EU Court Rejects ‘Cultural Regions’ Bid by Citizens

     (CN) — The European General Court on Tuesday quashed a bid to get the EU to recognize geographic areas with large numbers of ethnic, cultural and religious minorities in order to receive special funding and other advantages.
     Under EU law, citizens may ask the European Commission to bring legislation to EU lawmakers when they’ve collected no less than a million signatures from at least a quarter of the 28 member states.
     Before they can begin collecting signatures, however, organizers must register their citizens’ initiative with the commission which decides whether the proposed legislation is something that even falls within the commission’s purview to bring to lawmakers.
     In 2013, seven citizens submitted a proposed citizens’ initiative to the commission titled “Cohesion Policy for the Equality of Regions and Sustainability of Regional Cultures.” The initiative would have asked the EU to recognize geographic areas with large numbers of ethnic, cultural, linguistic and religious minorities, with the aim of getting funding from the EU to ensure the national minority regions have the same economic advantages as regions with fewer minorities.
     The commission refused to register the initiative for signature-gathering, finding that what was proposed fell well outside of what it can bring to EU lawmakers. Two of the organizers sued, asking the European General Court to annul the commission’s findings and allow the signature-gathering to begin.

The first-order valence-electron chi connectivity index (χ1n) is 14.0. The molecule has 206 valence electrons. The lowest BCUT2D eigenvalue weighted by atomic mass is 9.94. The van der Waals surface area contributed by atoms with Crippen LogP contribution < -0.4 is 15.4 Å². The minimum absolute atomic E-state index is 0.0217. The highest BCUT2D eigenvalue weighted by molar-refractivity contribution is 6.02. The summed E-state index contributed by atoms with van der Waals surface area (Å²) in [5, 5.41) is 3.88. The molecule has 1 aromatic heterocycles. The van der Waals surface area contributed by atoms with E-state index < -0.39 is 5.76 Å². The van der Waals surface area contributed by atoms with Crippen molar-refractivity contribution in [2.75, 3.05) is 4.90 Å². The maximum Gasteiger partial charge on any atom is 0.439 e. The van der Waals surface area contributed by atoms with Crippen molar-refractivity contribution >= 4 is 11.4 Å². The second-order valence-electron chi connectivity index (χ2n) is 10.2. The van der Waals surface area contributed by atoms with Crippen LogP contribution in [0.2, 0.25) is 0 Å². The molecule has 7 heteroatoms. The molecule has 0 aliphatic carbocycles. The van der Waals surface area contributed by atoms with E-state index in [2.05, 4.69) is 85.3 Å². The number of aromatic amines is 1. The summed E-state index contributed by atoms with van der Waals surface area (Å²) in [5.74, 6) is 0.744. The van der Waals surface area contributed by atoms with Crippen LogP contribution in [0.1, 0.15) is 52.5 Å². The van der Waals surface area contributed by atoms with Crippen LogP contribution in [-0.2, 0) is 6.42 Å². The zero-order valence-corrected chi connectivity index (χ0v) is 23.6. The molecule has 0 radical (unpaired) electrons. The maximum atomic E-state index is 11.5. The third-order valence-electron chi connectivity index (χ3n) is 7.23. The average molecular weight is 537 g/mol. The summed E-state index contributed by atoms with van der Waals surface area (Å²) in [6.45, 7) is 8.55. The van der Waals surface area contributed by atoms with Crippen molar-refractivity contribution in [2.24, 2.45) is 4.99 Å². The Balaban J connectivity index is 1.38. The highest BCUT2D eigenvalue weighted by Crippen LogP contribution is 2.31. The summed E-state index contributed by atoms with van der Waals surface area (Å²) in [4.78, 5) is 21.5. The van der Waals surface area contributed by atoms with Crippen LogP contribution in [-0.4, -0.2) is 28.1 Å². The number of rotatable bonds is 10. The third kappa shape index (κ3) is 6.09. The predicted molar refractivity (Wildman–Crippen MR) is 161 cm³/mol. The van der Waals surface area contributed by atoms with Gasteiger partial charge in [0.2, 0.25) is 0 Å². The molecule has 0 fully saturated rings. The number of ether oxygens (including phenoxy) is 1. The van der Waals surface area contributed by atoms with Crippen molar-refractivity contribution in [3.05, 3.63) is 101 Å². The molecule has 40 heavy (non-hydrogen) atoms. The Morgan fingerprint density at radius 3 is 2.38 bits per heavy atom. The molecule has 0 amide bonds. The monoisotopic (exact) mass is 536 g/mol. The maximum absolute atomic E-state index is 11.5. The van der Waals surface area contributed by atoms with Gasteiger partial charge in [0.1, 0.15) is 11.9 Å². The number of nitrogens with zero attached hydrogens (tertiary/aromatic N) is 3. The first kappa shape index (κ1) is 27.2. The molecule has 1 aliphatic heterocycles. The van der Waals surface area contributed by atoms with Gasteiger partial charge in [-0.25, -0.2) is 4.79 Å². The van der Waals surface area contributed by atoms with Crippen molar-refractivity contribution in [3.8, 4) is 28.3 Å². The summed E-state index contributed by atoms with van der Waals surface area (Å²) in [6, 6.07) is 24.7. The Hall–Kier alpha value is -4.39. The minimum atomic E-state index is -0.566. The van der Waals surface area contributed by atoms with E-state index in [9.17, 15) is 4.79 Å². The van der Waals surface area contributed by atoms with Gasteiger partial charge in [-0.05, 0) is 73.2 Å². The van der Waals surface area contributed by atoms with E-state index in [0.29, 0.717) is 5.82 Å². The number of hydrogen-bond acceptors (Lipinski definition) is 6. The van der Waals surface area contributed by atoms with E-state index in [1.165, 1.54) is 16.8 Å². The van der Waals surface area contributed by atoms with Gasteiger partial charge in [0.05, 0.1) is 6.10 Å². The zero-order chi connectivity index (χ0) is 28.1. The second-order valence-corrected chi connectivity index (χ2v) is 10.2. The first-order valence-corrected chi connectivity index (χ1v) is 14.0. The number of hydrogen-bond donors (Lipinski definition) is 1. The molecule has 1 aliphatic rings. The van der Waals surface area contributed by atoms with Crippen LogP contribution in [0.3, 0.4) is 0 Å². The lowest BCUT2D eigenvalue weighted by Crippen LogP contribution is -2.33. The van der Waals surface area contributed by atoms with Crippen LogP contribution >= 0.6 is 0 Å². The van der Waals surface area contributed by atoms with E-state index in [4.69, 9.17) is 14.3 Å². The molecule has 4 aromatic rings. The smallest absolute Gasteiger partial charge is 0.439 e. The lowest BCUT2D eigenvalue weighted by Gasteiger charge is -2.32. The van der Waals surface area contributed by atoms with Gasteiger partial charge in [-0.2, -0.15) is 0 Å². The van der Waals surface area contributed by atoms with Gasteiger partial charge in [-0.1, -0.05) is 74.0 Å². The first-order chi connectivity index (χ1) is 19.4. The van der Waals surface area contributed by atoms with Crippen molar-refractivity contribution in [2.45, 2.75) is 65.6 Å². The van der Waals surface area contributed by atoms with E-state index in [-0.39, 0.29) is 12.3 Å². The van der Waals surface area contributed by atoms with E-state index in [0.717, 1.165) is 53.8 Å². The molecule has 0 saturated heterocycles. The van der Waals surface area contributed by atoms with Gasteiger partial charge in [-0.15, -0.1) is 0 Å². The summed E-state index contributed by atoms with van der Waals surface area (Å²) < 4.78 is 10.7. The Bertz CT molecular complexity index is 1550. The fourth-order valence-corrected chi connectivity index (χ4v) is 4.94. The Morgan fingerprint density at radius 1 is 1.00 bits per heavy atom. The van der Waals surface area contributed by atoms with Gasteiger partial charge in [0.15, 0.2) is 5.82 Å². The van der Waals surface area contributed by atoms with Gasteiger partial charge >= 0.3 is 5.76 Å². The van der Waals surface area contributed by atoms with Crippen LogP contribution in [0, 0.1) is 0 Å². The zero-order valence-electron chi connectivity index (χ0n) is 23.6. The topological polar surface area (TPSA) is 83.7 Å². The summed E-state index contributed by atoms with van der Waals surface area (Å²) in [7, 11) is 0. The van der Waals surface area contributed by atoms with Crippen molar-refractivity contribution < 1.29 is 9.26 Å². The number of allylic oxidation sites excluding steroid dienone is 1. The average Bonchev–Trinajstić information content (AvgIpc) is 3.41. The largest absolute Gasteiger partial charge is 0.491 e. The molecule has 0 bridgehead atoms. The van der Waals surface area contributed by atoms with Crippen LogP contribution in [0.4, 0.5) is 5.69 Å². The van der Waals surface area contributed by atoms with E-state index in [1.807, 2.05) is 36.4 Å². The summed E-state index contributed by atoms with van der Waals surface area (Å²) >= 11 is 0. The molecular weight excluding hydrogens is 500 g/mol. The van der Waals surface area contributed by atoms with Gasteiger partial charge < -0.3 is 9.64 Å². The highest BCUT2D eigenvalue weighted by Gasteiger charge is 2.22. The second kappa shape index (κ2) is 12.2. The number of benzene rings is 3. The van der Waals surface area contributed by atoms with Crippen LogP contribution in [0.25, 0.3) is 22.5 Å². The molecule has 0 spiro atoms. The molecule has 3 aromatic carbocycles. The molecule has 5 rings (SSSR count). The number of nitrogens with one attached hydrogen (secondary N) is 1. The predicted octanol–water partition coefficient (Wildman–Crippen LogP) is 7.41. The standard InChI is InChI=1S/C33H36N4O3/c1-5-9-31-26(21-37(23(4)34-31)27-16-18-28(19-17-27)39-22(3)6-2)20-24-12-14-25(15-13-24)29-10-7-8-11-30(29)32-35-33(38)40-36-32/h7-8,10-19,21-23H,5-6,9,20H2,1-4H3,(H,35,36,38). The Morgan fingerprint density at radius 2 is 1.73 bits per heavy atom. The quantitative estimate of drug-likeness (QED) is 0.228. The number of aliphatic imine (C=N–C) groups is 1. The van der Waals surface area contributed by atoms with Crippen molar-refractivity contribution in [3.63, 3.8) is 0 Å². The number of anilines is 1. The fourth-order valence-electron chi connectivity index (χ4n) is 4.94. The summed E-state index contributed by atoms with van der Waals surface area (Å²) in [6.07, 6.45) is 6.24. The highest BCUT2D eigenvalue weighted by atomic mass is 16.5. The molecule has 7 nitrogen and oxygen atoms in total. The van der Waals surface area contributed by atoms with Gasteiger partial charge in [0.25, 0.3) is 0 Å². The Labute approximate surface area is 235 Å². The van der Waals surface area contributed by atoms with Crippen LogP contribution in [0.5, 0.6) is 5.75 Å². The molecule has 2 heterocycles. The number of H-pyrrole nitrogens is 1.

On Tuesday, the lower court ruled that what the organizers proposed would run afoul of the EU’s cohesion policy and member states’ sovereignty to handle their own political, administrative and institutional situations.
     Furthermore, the Luxembourg-based court found that the cohesion policy exists to promote the harmonious development of the European Union as an entity rather than give preferential treatment to regions with ethnic or religious minorities.
     The organizers did not show that the regions they propose are at a disadvantage compared to the surrounding regions either, leading the EU’s lower court to rule that the initiative is not a suitable vehicle for protecting diversity.
     The court’s ruling was not made available in English by press time.

%d bloggers like this: